English Court of Appeal Clarifies the Law on Notification of Circumstances
In Euro Pools Plc (in administration) v. Royal and Sun Alliance Plc  EWCA Civ 808, the Court of Appeal considered the parameters and effect of a notification of a circumstance by an insured that could give rise to a subsequent claim under a professional indemnity insurance policy. The court held that an insured could make a broad “can of worms” notification of circumstances to its insurers such that a subsequent claim with a causal connection to the circumstances previously notified could be covered by the policy in question. This was the case notwithstanding the fact that the insured may not have knowledge of the precise causes or consequences of the circumstance notified to insurers.
Facts: The policyholder fitted swimming pools with movable “booms” to divide the pools into different swimming zones. It had two consecutive professional indemnity policies with the insurer (30 June 2006 to 29 June 2007 (“First Policy“) and 30 June 2007 to 29 June 2008 (“Second Policy“)). These policies insured against the costs of remedial work undertaken to mitigate the risk of claims by third parties against the policyholder, provided that the policyholder notified the insurer of circumstances that might give rise to such claims.
In February 2007, the policyholder notified the insurer under the First Policy, in respect of problems with steel tanks, which moved the booms via an “air drive system.” In June 2007, the policyholder supplemented its notification, stating that it hoped to mitigate against potential third party claims by installing “inflatable bags” (using the same air drive system), but nonetheless wished to make a notification “…on a precautionary basis, should there be any future problems.” (“Original Notification“).
In May 2008, the policyholder notified the insurer that the inflatable bag solution had failed, as there was a fundamental problem with the air drive system. The policyholder installed an expensive hydraulic system, at a cost of circa £2 million, and claimed the costs of the remedial work, purportedly under the Second Policy (the “Claim“). The policyholder argued that the Original Notification was too narrow for the Claim to attach to the First Policy as it related to the steel tanks.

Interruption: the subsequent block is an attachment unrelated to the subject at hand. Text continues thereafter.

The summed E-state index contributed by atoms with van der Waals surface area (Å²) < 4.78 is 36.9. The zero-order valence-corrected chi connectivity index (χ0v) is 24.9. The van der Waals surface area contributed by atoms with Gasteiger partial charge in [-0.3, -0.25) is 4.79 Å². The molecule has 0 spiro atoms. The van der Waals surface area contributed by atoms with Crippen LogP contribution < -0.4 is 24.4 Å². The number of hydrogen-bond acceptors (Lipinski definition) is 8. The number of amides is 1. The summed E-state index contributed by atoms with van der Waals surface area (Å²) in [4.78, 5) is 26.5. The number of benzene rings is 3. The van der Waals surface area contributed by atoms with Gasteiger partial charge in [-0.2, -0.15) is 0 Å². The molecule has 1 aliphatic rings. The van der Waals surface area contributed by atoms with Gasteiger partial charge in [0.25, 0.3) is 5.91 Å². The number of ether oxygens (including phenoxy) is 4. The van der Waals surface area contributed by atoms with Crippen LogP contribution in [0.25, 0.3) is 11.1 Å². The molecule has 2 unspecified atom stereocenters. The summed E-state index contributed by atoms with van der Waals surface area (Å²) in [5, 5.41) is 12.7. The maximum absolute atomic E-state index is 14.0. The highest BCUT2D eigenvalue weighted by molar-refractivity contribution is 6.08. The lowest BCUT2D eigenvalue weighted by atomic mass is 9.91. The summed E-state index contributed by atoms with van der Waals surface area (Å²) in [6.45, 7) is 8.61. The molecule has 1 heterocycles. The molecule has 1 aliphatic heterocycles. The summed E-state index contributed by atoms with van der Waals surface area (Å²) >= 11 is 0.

The insurer countered that the circumstances of this alleged 2008 “notification,” in fact, related to the Original Notification under the First Policy and that the Original Notification was sufficiently wide for the Claim to attach to the First Policy. Consequently, the policyholder could not claim under the Second Policy. The policyholder, however, was not entitled to an indemnity under the First Policy, as it had exhausted its limit of indemnity through other claims that related to the costs of the rectification of other problems with its swimming pools.
High Court Decision
Moulder J agreed with the policyholder’s submission that there was no causal link between the Original Notification and the Claim. The Original Notification concerned problems with the steel tanks and the prospect of remedying the problems with air bags, but it did not extend to replacing the air drive system with the hydraulic system. The judge held that the policyholder was not aware of a defect in the air drive system and so following Kajima UK Engineering Limited v. The Underwriter Insurance Company Limited  EWHC 83 (TCC) (“Kajima“), it could not notify to insurers something of which it was unaware. Accordingly, the Claim attached to the Second Policy and the policyholder was entitled to an indemnity from the insurer. The insurer appealed.
Court of Appeal Decision
The Court of Appeal unanimously overturned Moulder J’s decision and held that the Claim arose from the Original Notification and therefore it attached to the First Policy (under which the circumstances had been notified) and not to the Second Policy. The Court of Appeal decided that the policyholder had made the Original Notification on a precautionary basis as it recognised that it might not have bottomed out the root cause of the booms’ failure.
Following Kajima, the Court said that the policyholder’s notification of circumstances covered: (a) the defects causing the problems with the booms and (b) the symptoms and consequences of the circumstances notified. The Court of Appeal said that it would have been inappropriate for the policyholder to over-analyse the problem with the booms by dissecting every potential cause of the problem as a different notifiable circumstance. The court decided that Moulder J had failed to recognise that it was possible for an insured to make a “can of worms” or “hornet’s nest” notification i.e. “…the insured can notify a problem in general terms without fully appreciating its cause or…consequences.”
Interestingly, the arguments deployed by the parties run counter to the usual commercial position where the insurer argues that a notification is narrow, to avoid indemnifying the insured, and the insured conversely argues that the notification is wide enough so that subsequent claims are caught by the notification. Although on its facts, the Court of Appeal judgment summarises some of the principles that apply when construing the scope of notifications of circumstances by insureds under a claims made policy.
In particular, an insured who notifies a circumstance to insurers may be insured for later claims with a causal connection to the circumstances previously notified even ifthat insured was unaware of the full causal origins and implications of the circumstances notified to insurers (as noted above, the policyholder had made a wide precautionary notification, which did not specify the causes of the booms’ failure).